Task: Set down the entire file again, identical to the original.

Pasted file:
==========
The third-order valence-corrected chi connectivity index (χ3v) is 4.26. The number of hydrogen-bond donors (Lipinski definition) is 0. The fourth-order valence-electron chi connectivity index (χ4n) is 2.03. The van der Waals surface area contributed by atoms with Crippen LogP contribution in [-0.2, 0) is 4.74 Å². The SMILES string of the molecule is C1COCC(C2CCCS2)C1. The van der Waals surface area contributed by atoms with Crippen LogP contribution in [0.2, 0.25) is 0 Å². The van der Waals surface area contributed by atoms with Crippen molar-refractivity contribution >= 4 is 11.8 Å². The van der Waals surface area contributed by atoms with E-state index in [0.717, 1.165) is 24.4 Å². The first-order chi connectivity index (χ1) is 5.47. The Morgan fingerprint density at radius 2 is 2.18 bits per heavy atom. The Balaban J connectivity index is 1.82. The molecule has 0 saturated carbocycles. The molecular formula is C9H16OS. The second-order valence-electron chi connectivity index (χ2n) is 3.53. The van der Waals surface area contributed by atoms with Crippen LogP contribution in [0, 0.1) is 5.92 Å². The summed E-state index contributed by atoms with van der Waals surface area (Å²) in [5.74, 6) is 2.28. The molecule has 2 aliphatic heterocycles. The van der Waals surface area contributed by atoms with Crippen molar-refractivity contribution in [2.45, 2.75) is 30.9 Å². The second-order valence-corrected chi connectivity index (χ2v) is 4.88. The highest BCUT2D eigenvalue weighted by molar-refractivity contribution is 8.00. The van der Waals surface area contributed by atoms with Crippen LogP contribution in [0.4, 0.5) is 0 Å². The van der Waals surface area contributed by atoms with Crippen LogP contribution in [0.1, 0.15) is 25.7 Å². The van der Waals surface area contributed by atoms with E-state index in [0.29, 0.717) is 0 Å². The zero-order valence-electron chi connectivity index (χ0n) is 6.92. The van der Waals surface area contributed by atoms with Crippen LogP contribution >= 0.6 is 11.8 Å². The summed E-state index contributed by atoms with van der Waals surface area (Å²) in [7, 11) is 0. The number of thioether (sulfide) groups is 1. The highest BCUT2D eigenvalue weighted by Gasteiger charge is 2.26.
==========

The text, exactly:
The third-order valence-corrected chi connectivity index (χ3v) is 4.26. The number of hydrogen-bond donors (Lipinski definition) is 0. The fourth-order valence-electron chi connectivity index (χ4n) is 2.03. The van der Waals surface area contributed by atoms with Crippen LogP contribution in [-0.2, 0) is 4.74 Å². The SMILES string of the molecule is C1COCC(C2CCCS2)C1. The van der Waals surface area contributed by atoms with Crippen LogP contribution in [0.2, 0.25) is 0 Å². The van der Waals surface area contributed by atoms with Crippen molar-refractivity contribution >= 4 is 11.8 Å². The van der Waals surface area contributed by atoms with E-state index in [0.717, 1.165) is 24.4 Å². The first-order chi connectivity index (χ1) is 5.47. The Morgan fingerprint density at radius 2 is 2.18 bits per heavy atom. The Balaban J connectivity index is 1.82. The molecule has 0 saturated carbocycles. The molecular formula is C9H16OS. The second-order valence-electron chi connectivity index (χ2n) is 3.53. The van der Waals surface area contributed by atoms with Crippen LogP contribution in [0, 0.1) is 5.92 Å². The summed E-state index contributed by atoms with van der Waals surface area (Å²) in [5.74, 6) is 2.28. The molecule has 2 aliphatic heterocycles. The van der Waals surface area contributed by atoms with Crippen molar-refractivity contribution in [2.45, 2.75) is 30.9 Å². The second-order valence-corrected chi connectivity index (χ2v) is 4.88. The highest BCUT2D eigenvalue weighted by molar-refractivity contribution is 8.00. The van der Waals surface area contributed by atoms with Crippen LogP contribution in [0.4, 0.5) is 0 Å². The van der Waals surface area contributed by atoms with Crippen LogP contribution in [0.1, 0.15) is 25.7 Å². The van der Waals surface area contributed by atoms with E-state index in [0.29, 0.717) is 0 Å². The zero-order valence-electron chi connectivity index (χ0n) is 6.92. The van der Waals surface area contributed by atoms with Crippen LogP contribution >= 0.6 is 11.8 Å². The summed E-state index contributed by atoms with van der Waals surface area (Å²) in [7, 11) is 0. The number of thioether (sulfide) groups is 1. The highest BCUT2D eigenvalue weighted by Gasteiger charge is 2.26.